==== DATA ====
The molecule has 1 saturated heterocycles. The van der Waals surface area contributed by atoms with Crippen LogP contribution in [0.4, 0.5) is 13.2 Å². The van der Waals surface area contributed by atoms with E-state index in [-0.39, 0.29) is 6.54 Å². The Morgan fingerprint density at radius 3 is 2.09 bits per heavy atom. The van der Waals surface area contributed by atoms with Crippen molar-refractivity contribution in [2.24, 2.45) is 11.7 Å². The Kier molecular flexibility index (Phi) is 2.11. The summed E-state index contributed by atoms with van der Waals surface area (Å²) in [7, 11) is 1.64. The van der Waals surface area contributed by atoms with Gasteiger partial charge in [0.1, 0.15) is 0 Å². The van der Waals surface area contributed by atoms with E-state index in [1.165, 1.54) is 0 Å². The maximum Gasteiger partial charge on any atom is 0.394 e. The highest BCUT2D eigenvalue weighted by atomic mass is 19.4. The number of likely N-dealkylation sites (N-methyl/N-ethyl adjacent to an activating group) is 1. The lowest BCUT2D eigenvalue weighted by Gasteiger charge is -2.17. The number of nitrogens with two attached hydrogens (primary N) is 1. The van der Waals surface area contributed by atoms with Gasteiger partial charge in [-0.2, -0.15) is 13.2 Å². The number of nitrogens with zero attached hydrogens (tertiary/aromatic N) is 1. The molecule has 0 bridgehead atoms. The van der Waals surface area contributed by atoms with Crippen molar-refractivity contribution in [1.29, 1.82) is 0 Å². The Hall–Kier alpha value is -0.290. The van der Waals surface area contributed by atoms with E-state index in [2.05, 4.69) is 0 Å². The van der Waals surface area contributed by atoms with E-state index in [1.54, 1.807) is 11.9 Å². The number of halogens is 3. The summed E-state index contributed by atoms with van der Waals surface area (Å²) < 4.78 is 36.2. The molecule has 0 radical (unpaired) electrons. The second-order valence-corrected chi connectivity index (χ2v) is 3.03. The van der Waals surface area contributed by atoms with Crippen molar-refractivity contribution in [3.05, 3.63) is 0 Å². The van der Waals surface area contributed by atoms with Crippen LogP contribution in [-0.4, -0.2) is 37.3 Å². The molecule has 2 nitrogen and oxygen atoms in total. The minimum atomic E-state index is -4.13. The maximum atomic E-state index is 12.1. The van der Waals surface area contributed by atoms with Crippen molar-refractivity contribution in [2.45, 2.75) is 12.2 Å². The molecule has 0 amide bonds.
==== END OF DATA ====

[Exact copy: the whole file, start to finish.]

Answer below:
The molecule has 1 saturated heterocycles. The van der Waals surface area contributed by atoms with Crippen LogP contribution in [0.4, 0.5) is 13.2 Å². The van der Waals surface area contributed by atoms with E-state index in [-0.39, 0.29) is 6.54 Å². The Morgan fingerprint density at radius 3 is 2.09 bits per heavy atom. The van der Waals surface area contributed by atoms with Crippen molar-refractivity contribution in [2.24, 2.45) is 11.7 Å². The Kier molecular flexibility index (Phi) is 2.11. The summed E-state index contributed by atoms with van der Waals surface area (Å²) in [7, 11) is 1.64. The van der Waals surface area contributed by atoms with Gasteiger partial charge in [0.1, 0.15) is 0 Å². The van der Waals surface area contributed by atoms with E-state index in [1.165, 1.54) is 0 Å². The maximum Gasteiger partial charge on any atom is 0.394 e. The highest BCUT2D eigenvalue weighted by atomic mass is 19.4. The number of likely N-dealkylation sites (N-methyl/N-ethyl adjacent to an activating group) is 1. The lowest BCUT2D eigenvalue weighted by Gasteiger charge is -2.17. The number of nitrogens with two attached hydrogens (primary N) is 1. The van der Waals surface area contributed by atoms with Gasteiger partial charge in [-0.2, -0.15) is 13.2 Å². The number of nitrogens with zero attached hydrogens (tertiary/aromatic N) is 1. The molecule has 0 bridgehead atoms. The van der Waals surface area contributed by atoms with Crippen molar-refractivity contribution in [1.29, 1.82) is 0 Å². The Hall–Kier alpha value is -0.290. The van der Waals surface area contributed by atoms with E-state index in [2.05, 4.69) is 0 Å². The van der Waals surface area contributed by atoms with E-state index in [1.54, 1.807) is 11.9 Å². The number of halogens is 3. The summed E-state index contributed by atoms with van der Waals surface area (Å²) < 4.78 is 36.2. The molecule has 0 radical (unpaired) electrons. The second-order valence-corrected chi connectivity index (χ2v) is 3.03. The van der Waals surface area contributed by atoms with Crippen molar-refractivity contribution in [3.05, 3.63) is 0 Å². The van der Waals surface area contributed by atoms with Crippen LogP contribution in [-0.4, -0.2) is 37.3 Å². The molecule has 2 nitrogen and oxygen atoms in total. The minimum atomic E-state index is -4.13. The maximum atomic E-state index is 12.1. The van der Waals surface area contributed by atoms with Crippen molar-refractivity contribution in [2.45, 2.75) is 12.2 Å². The molecule has 0 amide bonds.